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The Definite Object eBook

Jeffery Farnol
This eBook from the Gutenberg Project consists of approximately 286 pages of information about The Definite Object.

“God forbid!” he muttered.

Close, close she clasped him, hiding her face against him, kissing and kissing the rough cloth of his coat.

“Oh, Geoffrey,” she murmured, “how we do love each other!”

“So much, Hermione, that I will never—­claim you until you are ready to come to me of your own will.  But, dear, I am only a man—­how long must I wait?”

“Give me time,” she pleaded, “with time the horror may grow less.  Let me go away for awhile—­a little while.  Let me find Arthur—­”

“No,” he answered, frowning, “you shan’t do that; there will be no need—­to-morrow I go to fetch him.”

“To bring him—­here?”

“Why, of course.  You see, I intend him to go to college.”

Hermione rose and coming to the entrance of the arbour leaned there.

“Why, Hermione—­dear love—­you’re crying!  What is it?”

“Nothing,” she answered, bowing her face upon her arm, “only—­I think—­if you ask me again—­I can’t—­keep you—­waiting—­very long!”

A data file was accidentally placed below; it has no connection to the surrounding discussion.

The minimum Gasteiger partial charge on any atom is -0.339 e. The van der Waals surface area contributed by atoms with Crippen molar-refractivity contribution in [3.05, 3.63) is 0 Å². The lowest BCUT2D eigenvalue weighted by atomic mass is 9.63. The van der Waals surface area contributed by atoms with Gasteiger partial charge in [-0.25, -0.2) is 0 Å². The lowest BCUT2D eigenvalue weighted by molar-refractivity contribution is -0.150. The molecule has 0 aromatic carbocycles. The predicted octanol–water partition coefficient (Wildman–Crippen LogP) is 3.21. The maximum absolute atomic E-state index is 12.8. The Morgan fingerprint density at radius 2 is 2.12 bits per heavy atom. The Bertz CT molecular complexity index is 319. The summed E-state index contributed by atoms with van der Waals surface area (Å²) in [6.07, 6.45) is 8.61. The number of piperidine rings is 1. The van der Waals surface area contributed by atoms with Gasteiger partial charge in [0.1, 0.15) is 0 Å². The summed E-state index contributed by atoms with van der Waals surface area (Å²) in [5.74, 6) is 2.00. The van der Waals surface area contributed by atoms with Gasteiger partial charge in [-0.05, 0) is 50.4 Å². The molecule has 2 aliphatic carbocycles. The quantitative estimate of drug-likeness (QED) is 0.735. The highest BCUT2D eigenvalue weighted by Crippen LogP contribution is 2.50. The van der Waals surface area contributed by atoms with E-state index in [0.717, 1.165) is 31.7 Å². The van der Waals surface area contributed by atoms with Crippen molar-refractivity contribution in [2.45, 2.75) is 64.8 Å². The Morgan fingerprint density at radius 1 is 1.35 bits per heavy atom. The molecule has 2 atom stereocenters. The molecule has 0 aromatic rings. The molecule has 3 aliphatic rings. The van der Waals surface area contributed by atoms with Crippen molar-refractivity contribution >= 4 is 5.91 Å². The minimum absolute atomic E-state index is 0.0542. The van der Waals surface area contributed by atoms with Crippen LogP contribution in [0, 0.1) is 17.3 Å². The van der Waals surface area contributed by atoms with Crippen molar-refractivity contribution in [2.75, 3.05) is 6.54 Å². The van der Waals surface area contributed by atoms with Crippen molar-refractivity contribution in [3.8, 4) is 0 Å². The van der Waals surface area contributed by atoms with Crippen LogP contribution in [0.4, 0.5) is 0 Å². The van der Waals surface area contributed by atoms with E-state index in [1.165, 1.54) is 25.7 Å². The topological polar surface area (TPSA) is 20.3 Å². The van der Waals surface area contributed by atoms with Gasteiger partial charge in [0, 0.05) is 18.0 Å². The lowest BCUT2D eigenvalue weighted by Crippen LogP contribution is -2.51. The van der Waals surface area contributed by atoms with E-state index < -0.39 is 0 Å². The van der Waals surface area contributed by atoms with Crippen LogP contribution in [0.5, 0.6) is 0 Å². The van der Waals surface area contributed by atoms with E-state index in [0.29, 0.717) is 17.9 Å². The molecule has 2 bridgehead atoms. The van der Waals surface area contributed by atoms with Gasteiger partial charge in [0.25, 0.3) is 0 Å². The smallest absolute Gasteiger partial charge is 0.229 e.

CHAPTER XLI

OF A PACKET OF LETTERS

M’Ginnis jerked aside the roll-top desk and falling on his knees before a small but massive safe built into the wall behind, set the combination and swung open the heavy door, talking to his companion as he did so and quite unconscious of the pale face that watched him through the dingy window.

“That dam’ Soapy’s gettin’ ugly,” he was saying, “an’ it don’t do t’ get ugly with me, Heine, boy!  Soapy thinks he’s smart Alec all right, but I guess I’m some smarter.  Why, I got evidence enough in here t’ ’lectrocute a dozen Soapys.”

“So?” said Heine, chewing on his cigar and peering into the safe.  “Say, what’s all them tied up in sassy blue ribbon, Bud?”

“These?” said M’Ginnis, and he took out a bundle of letters, turning them over in his big hands.

“Skirt—­hey, Bud?”

“Sure thing!” he nodded, and as he stared down at this packet, how should he know how tense and rigid had become the lounging form in the darkness beyond the window, or guess of the wide glare of watchful eyes or of the sudden quiver of a smouldering cigarette?

“Yes, a girl’s letters, Heine!  An’ a hell of a lot of ’em.  I dunno why I keep ’em, but—­oh, hell!” So saying he tossed the letters back again and turned to his companion.  “Hand over that dope!” he commanded, and Heine passed over a bundle of papers which M’Ginnis carefully slipped into a certain compartment.  As he did so, Heine spun around upon his heel.

“Gee whiz!” he exclaimed, “you shook me that time, Soapy!  Where’ve you blown in from—­”

“An’ what th’ hell are you nosin’ around here for, anyway?” snarled M’Ginnis, shutting the heavy safe with a fierce slam; “since you’ve come in you can get out again—­right now!”

Soapy seated himself upon a corner of the desk and placidly breathed out two spirals of cigarette smoke.

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